You are not alone!
Millions of individuals and their families from around the world are affected by Hereditary Hemochromatosis…
However, this condition of iron overload is massively under-diagnosed or misdiagnosed and thus numerous people have the condition and do not know it.
In fact, estimates show 1 in 9 people of Northern European descent are carriers of the HFE gene mutation that can cause this disease of iron overload and 1 in 200 carry two genes.
Two copies of the C282Y hemochromatosis gene is the most likely mutation to cause symptoms.
These individuals are called “homozygous carriers”– and their health may be very seriously at risk due to too much iron.
A combination of the C282Y gene with a mutated H63D gene may possibly express symptoms of the disease. The term for this condition is called “compound heterozygote.”
Many resources will tell you that people with only one copy (“heterozygous carriers”) of the HFE gene are unlikely to express any symptoms or problems.
However, this may not be the case!
Over the years, countless people from all over the world who are hemochromatosis carriers have told me their symptoms of too much iron even with a single copy.
The bottom line is this: excess levels of iron may compromise your health if it is not identified soon enough or treated properly.
Fortunately, there is much that can be done to help!
Just what is hemochromatosis, after all? Because you are reading this page, it is likely that you or a family member have been diagnosed with this condition of iron overload.
It is also possible you are having a hard time pronouncing, or even spelling, hemochromatosis!
Hemochromatosis is a genetic metabolic disorder of too much iron absorption during digestion which may lead to iron overload in the cells of the body.
While blood levels of iron may be elevated, the primary problem stems from the accumulation of iron in the body’s cells, tissues, and organs.
The process of iron overload is typically slow to develop and may not affect a person’s health until they are in their 30s, 40s, or even their 50s or 60s.
The symptoms of hemochromatosis can range from mild to severe, and the disease itself can be fatal if it is not identified in time.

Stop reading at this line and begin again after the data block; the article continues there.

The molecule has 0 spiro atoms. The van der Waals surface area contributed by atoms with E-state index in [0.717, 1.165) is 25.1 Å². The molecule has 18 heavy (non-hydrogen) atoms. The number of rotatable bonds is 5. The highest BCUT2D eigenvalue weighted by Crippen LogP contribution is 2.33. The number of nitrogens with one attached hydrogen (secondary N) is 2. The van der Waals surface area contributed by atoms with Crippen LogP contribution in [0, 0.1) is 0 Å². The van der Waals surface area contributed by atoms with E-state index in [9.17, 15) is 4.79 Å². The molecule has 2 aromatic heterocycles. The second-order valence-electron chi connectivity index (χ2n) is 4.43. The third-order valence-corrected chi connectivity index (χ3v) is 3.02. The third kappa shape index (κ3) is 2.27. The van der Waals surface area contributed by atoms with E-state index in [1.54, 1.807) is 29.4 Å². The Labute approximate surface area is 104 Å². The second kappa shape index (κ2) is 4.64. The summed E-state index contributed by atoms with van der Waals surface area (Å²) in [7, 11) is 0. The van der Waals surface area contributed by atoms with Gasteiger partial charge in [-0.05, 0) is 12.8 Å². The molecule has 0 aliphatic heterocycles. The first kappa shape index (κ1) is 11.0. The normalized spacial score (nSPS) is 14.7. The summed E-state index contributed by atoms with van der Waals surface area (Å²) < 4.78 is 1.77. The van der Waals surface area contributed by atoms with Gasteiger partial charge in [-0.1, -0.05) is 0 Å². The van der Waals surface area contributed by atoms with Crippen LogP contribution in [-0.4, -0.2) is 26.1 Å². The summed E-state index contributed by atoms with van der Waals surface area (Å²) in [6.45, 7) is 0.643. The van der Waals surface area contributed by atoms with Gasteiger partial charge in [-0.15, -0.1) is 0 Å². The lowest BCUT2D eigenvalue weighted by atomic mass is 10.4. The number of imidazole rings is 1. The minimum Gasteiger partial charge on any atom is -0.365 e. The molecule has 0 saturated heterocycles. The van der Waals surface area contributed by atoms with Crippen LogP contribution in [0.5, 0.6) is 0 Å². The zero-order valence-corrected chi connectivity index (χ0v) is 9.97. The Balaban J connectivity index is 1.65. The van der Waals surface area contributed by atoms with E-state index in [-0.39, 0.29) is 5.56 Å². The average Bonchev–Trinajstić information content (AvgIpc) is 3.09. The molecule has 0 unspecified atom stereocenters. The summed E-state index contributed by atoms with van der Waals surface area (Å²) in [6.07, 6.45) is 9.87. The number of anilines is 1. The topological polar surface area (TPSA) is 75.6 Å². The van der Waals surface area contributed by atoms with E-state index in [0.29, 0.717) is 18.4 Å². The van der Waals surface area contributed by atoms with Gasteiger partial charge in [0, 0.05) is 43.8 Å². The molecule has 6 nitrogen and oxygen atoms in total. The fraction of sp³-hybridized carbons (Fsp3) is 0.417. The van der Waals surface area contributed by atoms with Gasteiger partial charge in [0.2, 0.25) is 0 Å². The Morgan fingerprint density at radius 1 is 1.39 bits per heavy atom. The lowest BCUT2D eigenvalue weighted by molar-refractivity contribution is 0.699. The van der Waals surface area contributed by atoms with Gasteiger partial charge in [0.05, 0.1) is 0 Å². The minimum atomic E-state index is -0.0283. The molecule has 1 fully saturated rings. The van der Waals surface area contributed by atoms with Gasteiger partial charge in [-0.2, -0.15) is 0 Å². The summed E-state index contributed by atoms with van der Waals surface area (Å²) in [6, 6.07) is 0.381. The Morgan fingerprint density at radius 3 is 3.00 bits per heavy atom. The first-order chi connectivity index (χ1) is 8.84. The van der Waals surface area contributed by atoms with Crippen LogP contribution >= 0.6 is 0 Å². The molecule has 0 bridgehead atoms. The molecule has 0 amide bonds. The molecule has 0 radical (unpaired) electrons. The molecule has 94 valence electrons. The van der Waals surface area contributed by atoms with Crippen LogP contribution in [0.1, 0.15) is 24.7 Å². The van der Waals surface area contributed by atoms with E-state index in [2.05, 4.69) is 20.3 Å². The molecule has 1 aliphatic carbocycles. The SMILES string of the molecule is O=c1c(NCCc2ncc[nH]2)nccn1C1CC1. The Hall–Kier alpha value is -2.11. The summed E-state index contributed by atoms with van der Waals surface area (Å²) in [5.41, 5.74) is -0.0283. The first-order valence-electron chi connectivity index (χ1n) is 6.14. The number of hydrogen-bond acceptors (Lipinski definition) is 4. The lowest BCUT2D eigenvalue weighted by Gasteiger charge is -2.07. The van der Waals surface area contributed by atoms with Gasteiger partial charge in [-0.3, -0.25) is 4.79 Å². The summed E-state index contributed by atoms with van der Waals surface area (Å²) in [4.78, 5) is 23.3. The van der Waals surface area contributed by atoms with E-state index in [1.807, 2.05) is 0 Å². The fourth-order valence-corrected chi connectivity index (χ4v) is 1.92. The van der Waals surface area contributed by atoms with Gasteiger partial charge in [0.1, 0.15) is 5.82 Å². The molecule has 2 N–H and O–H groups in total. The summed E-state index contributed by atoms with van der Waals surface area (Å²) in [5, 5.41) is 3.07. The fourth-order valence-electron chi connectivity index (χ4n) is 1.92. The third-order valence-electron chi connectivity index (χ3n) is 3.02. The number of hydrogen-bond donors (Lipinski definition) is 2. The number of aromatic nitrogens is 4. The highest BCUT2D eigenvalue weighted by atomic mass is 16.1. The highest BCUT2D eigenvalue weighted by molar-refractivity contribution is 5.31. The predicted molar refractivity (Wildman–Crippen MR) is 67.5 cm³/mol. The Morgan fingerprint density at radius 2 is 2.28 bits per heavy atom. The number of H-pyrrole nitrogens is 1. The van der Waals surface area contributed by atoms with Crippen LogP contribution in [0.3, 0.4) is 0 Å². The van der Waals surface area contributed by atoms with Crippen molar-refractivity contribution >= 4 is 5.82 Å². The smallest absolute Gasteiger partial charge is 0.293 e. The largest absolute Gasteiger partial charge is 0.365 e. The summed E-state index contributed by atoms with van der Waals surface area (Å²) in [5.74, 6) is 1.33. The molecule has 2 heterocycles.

For most people, the condition of iron overload is genetically inherited, thus why it is often referred to as Hereditary Hemochromatosis (HH).
As a genetic condition, it is very important that family members of an affected person get tested for their iron levels and genetic markers.
Primary, or genetically determined, causes include:
** Note- The primary emphasis for this site will be on the Type 1, HFE gene mutation because it is the most common cause of iron overload (approximately 90% of cases of what is hemochromatosis).
Secondary, non-genetically determined causes include:
Type 1 Hemochromatosis is the result of a mutation to the HFE Gene, located on Chromosome 6.
The term for “HFE” is kind of creative, and it stands for “High Iron.” Iron’s chemical symbol is Fe… thus HFE. See the creativity?
This gene codes for a protein involved in iron absorption, and when mutated, causes the body to take in excess iron from food and water.
Genes often have alternative forms of expression, called alleles. Different alleles can lead to different traits (like hair or eye color), but alleles can also mutate and create “missense” proteins. This change in the DNA is permanent and can be passed down through the generations.
In the genetics of what is hemochromatosis, the most common mutated alleles are:
There are different types of mutations, and the severity of the disease is determined, to a great extent, by which type of gene mutation is present:
Doctors will often state that clinical hemochromatosis is only found in individuals homozygous with two C282Y mutations. As a result, many people that are compound heterozygous or heterozygous may be told that they don’t have iron overload and that there is no reason for them to treat this condition.
Yet estimates still show 15.3% of individuals expressing the compound heterozygote or heterozygote copy of Hemochromatosis DNA have clinical symptoms (from the American Journal of Epidemiology titled, HFE gene and hereditary hemochromatosis: a HuGE review. Human Genome Epidemiology).
If you are a hemochromatosis carrier, your health may be at risk due to a degree of iron overload.
Clearly there is a disconnect in how to define “what is hemochromatosis.” I have personally experienced symptoms from having too much iron and I have worked with and communicated with many people who also suffer from an excess of iron in spite of “only” having one mutation. As a result, I see a benefit in supporting the health of individuals who are either heterozygous or homozygous.